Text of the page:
PhotoGeneral Motors is currently in the hot seat over charges that it should have acted sooner to replace defective ignition switches. But some chronic automobile safety problems never seem to capture the attention of consumers and safety regulators.

Take the "Jumpin' Jeep" complaints that have been filling our in-box since at least 2000. The general theme is that a Jeep Grand Cherokee takes off at high speed seconds after being started and put into gear.

Last October, a 15-year-old girl was killed in Yonkers, N.Y., when a 2000 Grand Cherokee plowed into a crowd attending a street fair. A police report attributed the accident to brake failure rather than unintended acceleration, USA Today reported. In 2006, a Connecticut man was killed when a Grand Cherokee suddenly accelerated at a car wash. In both cases, the Jeeps took off seconds after they were started and shifted into gear.

Car wash owners, in fact, have grown to be especially wary of the popular SUVs.

"My family has owned and operated automatic car washes for nearly 50 years. Over the past 10 years, we have had half a dozen incidents with Jeep Grand Cherokees accelerating out of control," a Pennsylvania car wash owner said in a 2011 ConsumerAffairs posting. "Every time it has happened, our employees have maintained that the vehicle took off on them and they could not stop it. The first few times it happened, we assumed it was driver error but not anymore."

Driveway mishap

Jeep April 5, 2014, 8:42 p.m.
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The most recent report comes from Sandra of Waltham, Mass. She was moving her 2006 Grand Cherokee from the street in front of her house into her driveway a few nights ago.

"I started up the Jeep and had my foot on the brake, then put it into Drive. I kept my foot on the brake while it glided forward about 10 feet past our driveway, then I pushed down more on the brake to stop. I never touched the gas pedal ... no need to, it just idled forward," she said.

"Next I put the Jeep into Reverse, still holding down the brake. ... That’s when this Jeep just roared and peeled out going backwards. ... I could not stop the Jeep. Believe me, I was standing on this brake pedal. I had adjusted my foot to be sure I was on the brake and it would not stop at all," Sandra said.

She hit 3 other vehicles, knocked down a fence and ended up in a neighbor's yard, also damaging their parked vehicle.

"I never heard of sudden acceleration," Sandra said. "That evening I was looking on the Internet ... and couldn’t believe how many other stories sound just like mine," she said.

Attention but no action

There's been a lot of talk about the situation over the years -- much more than about the GM ignition-switch problems -- but so far, talk is all there's been. 

Chrysler has denied the problem exists and the National Highway Traffic Safety Administration (NHTSA) has found no smoking gun, although it should be noted that in its public statements, NHTSA tends to lump all unintended acceleration crashes together, treating them as a single problem, the notable exception being the massive Toyota recalls of a few years ago.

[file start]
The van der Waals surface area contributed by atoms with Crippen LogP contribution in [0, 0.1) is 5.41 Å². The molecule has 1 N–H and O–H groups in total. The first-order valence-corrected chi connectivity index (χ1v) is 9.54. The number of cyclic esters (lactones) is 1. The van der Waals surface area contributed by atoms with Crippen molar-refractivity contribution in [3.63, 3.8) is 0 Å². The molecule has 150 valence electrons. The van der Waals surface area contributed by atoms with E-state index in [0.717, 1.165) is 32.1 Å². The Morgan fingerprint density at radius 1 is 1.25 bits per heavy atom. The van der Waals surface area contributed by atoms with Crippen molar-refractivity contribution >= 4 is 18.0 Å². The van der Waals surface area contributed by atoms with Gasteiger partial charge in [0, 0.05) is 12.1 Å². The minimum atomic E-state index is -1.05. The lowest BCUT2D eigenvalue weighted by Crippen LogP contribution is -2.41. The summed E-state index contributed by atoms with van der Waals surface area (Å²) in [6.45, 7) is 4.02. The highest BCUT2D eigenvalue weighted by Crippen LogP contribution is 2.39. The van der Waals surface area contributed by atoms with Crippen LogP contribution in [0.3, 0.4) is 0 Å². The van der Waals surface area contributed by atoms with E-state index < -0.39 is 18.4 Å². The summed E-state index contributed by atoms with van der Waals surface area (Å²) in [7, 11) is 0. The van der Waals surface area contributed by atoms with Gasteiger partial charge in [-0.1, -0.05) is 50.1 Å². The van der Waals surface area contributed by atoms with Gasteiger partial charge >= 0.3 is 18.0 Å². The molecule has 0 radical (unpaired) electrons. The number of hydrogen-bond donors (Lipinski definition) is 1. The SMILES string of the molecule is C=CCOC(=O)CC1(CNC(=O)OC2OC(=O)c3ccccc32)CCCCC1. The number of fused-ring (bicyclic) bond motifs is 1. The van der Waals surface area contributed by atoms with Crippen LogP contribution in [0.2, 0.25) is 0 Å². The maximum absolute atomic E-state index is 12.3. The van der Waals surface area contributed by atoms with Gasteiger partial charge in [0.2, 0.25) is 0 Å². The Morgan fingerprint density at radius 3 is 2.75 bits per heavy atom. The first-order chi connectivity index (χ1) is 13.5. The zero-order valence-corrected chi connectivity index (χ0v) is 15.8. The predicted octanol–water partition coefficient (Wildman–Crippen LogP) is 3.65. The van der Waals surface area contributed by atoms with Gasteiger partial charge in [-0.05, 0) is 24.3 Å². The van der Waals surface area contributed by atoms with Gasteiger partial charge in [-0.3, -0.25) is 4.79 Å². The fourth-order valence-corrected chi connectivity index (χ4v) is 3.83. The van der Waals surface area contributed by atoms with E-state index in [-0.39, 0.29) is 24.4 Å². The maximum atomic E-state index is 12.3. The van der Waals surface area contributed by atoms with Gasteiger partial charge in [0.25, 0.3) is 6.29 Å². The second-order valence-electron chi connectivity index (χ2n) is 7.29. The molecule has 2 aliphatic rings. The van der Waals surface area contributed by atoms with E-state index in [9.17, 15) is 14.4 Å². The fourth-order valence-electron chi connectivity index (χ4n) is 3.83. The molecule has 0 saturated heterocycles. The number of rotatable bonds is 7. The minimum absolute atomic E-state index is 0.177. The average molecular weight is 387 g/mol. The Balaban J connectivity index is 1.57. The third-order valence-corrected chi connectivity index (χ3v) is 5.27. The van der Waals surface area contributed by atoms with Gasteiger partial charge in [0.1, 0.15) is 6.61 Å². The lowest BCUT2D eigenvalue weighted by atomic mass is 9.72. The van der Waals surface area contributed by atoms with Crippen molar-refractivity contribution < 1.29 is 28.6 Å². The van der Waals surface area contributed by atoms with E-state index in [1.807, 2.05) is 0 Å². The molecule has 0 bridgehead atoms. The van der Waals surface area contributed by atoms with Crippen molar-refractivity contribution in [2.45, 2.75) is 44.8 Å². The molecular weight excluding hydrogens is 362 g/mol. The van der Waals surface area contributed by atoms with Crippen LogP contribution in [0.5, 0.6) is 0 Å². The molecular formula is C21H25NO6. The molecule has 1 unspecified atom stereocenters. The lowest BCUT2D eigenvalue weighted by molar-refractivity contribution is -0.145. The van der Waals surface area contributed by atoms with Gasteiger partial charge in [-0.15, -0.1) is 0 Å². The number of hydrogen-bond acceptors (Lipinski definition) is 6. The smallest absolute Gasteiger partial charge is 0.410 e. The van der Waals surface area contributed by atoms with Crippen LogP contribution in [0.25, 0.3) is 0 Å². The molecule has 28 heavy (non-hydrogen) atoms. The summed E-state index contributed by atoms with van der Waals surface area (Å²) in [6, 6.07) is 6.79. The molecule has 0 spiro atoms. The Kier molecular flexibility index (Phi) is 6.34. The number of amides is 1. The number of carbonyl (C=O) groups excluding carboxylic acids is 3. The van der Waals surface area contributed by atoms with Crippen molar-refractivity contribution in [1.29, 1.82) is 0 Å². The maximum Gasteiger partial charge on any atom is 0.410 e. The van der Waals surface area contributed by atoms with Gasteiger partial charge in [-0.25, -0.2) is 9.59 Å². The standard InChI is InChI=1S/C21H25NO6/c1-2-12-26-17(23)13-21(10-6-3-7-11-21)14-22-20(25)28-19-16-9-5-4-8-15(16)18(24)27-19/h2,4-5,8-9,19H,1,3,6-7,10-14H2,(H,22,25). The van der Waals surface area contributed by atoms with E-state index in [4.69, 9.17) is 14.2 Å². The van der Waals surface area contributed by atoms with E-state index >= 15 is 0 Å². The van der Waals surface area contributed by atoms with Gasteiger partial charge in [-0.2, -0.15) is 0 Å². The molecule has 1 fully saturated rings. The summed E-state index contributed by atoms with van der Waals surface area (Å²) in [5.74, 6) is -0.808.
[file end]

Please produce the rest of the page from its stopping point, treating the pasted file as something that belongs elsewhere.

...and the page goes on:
NHTSA has estimated that there are at least 15 "pedal misapplication" crashes in the United States every month. It has said that drivers in almost two-thirds of the crashes are women and the crashes most often occur in parking lots. It said drivers involved in the crashes tend to be shorter.

Critics say that dodges the question of whether there's a specific problem with the Grand Cherokee.

"More than simple coincidence"

Back in 2006, Richard Blumenthal -- who was then Connecticut Attorney General and is now a U.S. Senator -- urged federal regulators to look into the problem and asked Chrysler to release any information it might have collected.

"The rate and severity of these sudden acceleration incidents suggest a severe structural flaw -- certainly more than simple coincidence," Blumenthal said at the time. "These incidents -- in one case killing a Connecticut man -- call for aggressive and vigorous action to prevent another needless, preventable tragedy."

More recently, Chrysler said there are "few motor vehicle defect allegations that have been more exhaustively investigated or more thoroughly refuted than claims of sudden unintended acceleration (SUA)."

"Comprehensive studies by safety regulators at the U.S. National Highway Traffic Safety Administration (NHTSA), Japan’s Ministry of Transportation, Transport Canada, plus dozens of independent analyses all reached the same conclusion: these incidents are caused by driver error, specifically drivers who believe they are applying the brakes when they are actually pressing the accelerator," Chrysler's Michael Palese told ConsumerAffairs last November."No study has ever identified any specific defect in any vehicle that would cause sudden, unintended acceleration." 

That explanation doesn't fly with Sandra.

"I know this is a real problem," she said. "The accidents are mostly in driveways or parking lots, and car washes, [and] it seems to happen when we first start up and shift the Jeeps. I wonder how Chrysler is getting away with this."

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